Wisconsin journalist rambles on about immigration

Mimi Wuest writes a column called "Nature and Society" that appears in the Reedsburg (WI) Independent, a small town weekly that carries the sort of news one sees in such communities.   In a nutshell, she's usually all over the place when it comes to subject matter.

Unfortunately, the "Indy" doesn't maintain a web site, so there's no way to link to her philosophizing. 

In her July 30 effort, she conveys her concerns about certain conspiracies that "frighten" her, to wit:  ". . . the one (conspiracy) that the plight of low and middle-income families is caused by illegal immigrants and families on welfare rather than by the CEO who made two billion dollars," adding that corporate greed is the sole cause of the "unprecedented income inequality in America."

Really?  So our 30-year-long average annual influx of 1 million legal immigrants (plus illegal entries), the majority of whom are poorly educated with few skills, play no part in income inequality that President Obama said was "the defining challenge of our time." (His solution to closing the gap between the haves and have nots was to grant an illegal amnesty (DACA) to illegal aliens that includes work permits.)  Wages have been depressed/stagnant for more than 30 years because of this bloated labor supply, and Ms. Wuest sees no connection between the two.  What am I missing?  She has no concern for the 30 million legal workers who have been pushed into the jobless lines thanks to China's chief export, COVID-19, and thinks it's just swell that her fellow citizens should have to compete with these foreign workers on their own soil when unemployment has gone through the roof.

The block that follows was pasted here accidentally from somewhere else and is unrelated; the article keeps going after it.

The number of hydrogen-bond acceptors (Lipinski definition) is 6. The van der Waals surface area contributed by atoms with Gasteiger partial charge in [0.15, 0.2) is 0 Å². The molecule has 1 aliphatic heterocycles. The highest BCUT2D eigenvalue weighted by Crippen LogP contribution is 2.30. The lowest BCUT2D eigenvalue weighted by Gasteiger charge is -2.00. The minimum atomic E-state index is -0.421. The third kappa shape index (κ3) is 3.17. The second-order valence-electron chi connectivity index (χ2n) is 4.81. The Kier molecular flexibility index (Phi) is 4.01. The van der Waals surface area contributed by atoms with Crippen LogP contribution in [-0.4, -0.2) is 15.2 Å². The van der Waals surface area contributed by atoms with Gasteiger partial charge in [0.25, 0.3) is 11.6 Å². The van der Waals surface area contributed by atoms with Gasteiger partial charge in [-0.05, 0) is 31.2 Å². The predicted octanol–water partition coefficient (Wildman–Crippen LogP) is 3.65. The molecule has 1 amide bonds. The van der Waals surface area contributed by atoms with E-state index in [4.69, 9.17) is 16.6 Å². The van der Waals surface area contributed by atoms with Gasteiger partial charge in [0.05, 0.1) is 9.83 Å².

One more thing:  We've seen plenty of Wuest columns extolling nature's beauty, e.g the joy of smelling flowers, listening to birds singing, admiring frogs, butterflies, squirrels, etc., while she continues to ignore another sad fact about the mass immigration she loves passionately, i.e. that it is responsible for nearly 90 percent of our population growth that is destroying the very environment she can't get enough of.  Every hour we lose about 170 acres of farmland or  about 3 acres a minute to development, says the American Farmland Trust.  Last year Science magazine reported that during the past 50 years North America's bird population declined by 3 billion birds, much of that the result of lost natural habitat.

But Wuest can't be bothered with addressing this senseless destruction, which I find puzzling.  After all, it seems to me that replacing rich farm soil with asphalt and concrete also falls into the category of "Nature and Society."